Another point I wish to raise is with regard to the question of Returning Officers or Government Agents at the tables. They ought not knowingly to allow personation. I think if it is proved that a Government Agent knowingly allows personation to take place, he ought never be allowed to act inside a polling station again. I think that officials of the Town Clerk or Sheriff, or whoever they may be, ought to have power and be authorised to stop personation.

As regards the question of postal voting, I heard the Minister giving an instance of a postal voter as a man on service. In the constituency which I represent there are three or four cases in which I think people would be entitled to postal voting. For instance, the case of a sailor or captain of a ship, or a member of a crew. Their boat is due to sail on the evening before the election; 20 or 30 of the crew may be living in one division, and I think they ought to be allowed the privilege of having their names put on the Postal Electors' Register. I do not think the Minister will raise any objection to that. It is a matter which I believe will receive favourable consideration.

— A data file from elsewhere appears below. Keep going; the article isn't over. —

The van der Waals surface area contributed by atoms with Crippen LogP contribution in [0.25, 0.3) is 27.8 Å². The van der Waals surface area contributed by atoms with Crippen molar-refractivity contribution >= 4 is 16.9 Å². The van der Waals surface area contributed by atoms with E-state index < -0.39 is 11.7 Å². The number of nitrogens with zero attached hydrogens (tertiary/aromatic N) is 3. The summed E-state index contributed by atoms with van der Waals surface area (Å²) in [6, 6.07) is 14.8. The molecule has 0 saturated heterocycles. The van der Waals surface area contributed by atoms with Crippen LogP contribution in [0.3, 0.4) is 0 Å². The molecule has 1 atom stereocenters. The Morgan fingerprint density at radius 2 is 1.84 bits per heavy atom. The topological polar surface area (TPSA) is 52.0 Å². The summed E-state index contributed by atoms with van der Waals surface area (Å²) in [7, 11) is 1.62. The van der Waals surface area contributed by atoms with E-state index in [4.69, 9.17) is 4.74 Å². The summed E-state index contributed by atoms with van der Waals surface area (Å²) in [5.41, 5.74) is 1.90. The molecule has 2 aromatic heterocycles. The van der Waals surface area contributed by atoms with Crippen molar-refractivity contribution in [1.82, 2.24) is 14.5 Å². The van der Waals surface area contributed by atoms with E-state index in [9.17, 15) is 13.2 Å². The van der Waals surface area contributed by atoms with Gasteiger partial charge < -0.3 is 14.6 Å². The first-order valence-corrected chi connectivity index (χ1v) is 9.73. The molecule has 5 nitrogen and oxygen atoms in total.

There is another matter which, I am sure, members who had to contest elections felt embarrassed them, especially when they had not a strong party behind them — the practice of allowing half a dozen young men with pencils to stand outside the booth. It is called "tallying." They demand from the people as they come out their number and whether they had voted or not. In certain cases voters believe that the giving of their number to a certain person is an indication of how they had voted. In one or two cases I know of, fear made people give the number only to the person representing the side for whom they had voted. I think that "tally" system of half a dozen young men standing outside the polling station and demanding their cards with the numbers on them from the people as they come out ought to be made a punishable offence. It is not free voting, and it is not fair. I hope the Minister will take steps to prevent anything like that taking place.